They recently received a small group of Astrochelys yniphora (Ploughshare Tortoise) from a confiscation. Knoxville Zoo is one of only 3 institutions in the U.S. with these special tortoises and is the only one to place them on exhibit. As the Ploughshare Tortoise is one of the most critically endangered tortoises in the world, the efforts of Knoxville Zoo, Behler Chelonian Center, and Zoo Atlanta will be under the microscope as they play a key role in helping sustain these beautiful animals. The plight of the Ploughshare Tortoise has recently received extra attention through a special report on 60 Minutes. A smuggler was also recently caught attempting to smuggle approximately 10% of the known members of the species in suitcases; about half of that group has since died due to the result of being taken from the wild.
In addition to these focus species, Knoxville Zoo maintains smaller groups of many other turtles and tortoises in need of conservation and captive breeding efforts. They maintain exhibits for Aldabrachelys gigantea (Aldabra Tortoise), Geochelone platynota (Burmese Star Tortoise), a pair of Cuora pani (Pan’s Box Turtle), Chelodina mccordi (Roti Island Snake-Necked Turtle), Glyptemys insculpta (North American Wood Turtle), and Terrapene carolina carolina (Eastern Box Turtle). Many of these groups are also plugged into breeding programs. Patches, a 220-pound female Aldabra, is one of Knoxville Zoo’s most recognizable reptiles to zoo patrons.
First discovered in 1984, Cuora pani is a critically endangered species native to China. Habitat destruction and exploitation for the food trade are the biggest culprits of this species’ status in the wild. The staff of the Herpetology Department is currently planning to move this pair off-exhibit into a new enclosure they are designing for this species in an attempt to breed the pair. Like Pan’s Box Turtle, the endemic Roti-Island Snake-Necked Turtle, a 1994 discovery, is also critically endangered and considered to be “extinct” by commercial traders. There is concern the wild population is so small it will be unable to sustain itself. Knoxville Zoo is part of a large captive effort to maintain this species.
Other off-exhibit species being worked with are Notochelys platynota (Malayan Flat-Shelled Turtle), Heosemys depressa (Arakan Forest Turtle), Heosemys spinosa (Spiny Turtle), Malacochersus tornieri (Pancake Tortoise), and Manouria impressa (Impressed Tortoise). A new addition to the Zoo’s group of turtles, the Notochelys platynota are temporarily housed indoors while waiting for their outdoor, off-exhibit pen to be completed. Classified as vulnerable, habitat destruction is only one of their worries; trade in east Asian food markets has cut the population drastically over the past 30 years. The other species listed here are also involved in breeding programs and have seen success at Knoxville Zoo and their partner institutions. We had the opportunity to see the parents and offspring of both Pancake Tortoises and Impressed Tortoises.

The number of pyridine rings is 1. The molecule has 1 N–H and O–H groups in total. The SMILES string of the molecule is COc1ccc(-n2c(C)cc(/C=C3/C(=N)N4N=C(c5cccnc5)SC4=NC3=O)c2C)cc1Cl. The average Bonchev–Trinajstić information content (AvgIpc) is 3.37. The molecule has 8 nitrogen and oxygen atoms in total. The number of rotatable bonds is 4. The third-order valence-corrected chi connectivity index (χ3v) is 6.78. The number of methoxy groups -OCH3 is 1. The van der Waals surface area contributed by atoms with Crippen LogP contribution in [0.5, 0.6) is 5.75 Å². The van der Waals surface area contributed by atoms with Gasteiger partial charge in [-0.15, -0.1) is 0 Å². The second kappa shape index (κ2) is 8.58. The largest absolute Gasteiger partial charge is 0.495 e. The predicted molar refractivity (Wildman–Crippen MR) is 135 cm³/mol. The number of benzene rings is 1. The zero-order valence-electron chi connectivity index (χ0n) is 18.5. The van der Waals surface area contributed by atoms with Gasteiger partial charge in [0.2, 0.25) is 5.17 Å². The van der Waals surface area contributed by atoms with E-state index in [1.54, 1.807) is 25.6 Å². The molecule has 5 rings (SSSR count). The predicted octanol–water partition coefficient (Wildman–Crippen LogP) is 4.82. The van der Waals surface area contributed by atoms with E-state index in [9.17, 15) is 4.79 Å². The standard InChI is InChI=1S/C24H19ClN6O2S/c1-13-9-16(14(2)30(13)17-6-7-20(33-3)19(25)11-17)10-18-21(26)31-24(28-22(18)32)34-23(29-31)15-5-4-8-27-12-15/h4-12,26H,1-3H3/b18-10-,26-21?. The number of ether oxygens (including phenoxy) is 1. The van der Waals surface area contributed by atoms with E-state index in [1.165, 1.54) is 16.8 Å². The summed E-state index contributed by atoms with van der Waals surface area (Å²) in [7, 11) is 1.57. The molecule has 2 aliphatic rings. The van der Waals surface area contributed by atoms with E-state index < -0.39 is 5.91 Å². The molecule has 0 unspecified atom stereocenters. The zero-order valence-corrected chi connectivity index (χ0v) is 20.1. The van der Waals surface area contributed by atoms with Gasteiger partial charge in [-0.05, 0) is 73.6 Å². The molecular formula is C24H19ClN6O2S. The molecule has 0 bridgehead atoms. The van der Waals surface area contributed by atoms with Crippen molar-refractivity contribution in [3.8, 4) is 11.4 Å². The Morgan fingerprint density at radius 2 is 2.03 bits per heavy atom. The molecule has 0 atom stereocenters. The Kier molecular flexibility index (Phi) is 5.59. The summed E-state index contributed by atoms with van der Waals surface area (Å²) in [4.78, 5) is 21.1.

We believe in the work being done by the Zoo and its staff and hope to continue the relationships and partnerships we’ve developed with them. We hope you will join us in supporting the Knoxville Zoological Gardens through a donation, “adopting” an animal, membership, or simply a visit.
Special thanks to Michael Ogle, Assistant Curator, Department of Herpetology and Brad Moxley, Lead Keeper, Department of Herpetology for inviting us in and showing us their collection and care. Please visit Knoxville Zoo’s website to learn more about their efforts and donation/membership options. To see more of our visit around the zoo grounds: Full Gallery
*All photos taken by Lisa and Steve. Image of the Zoo entrance used with permission of Knoxville Zoo.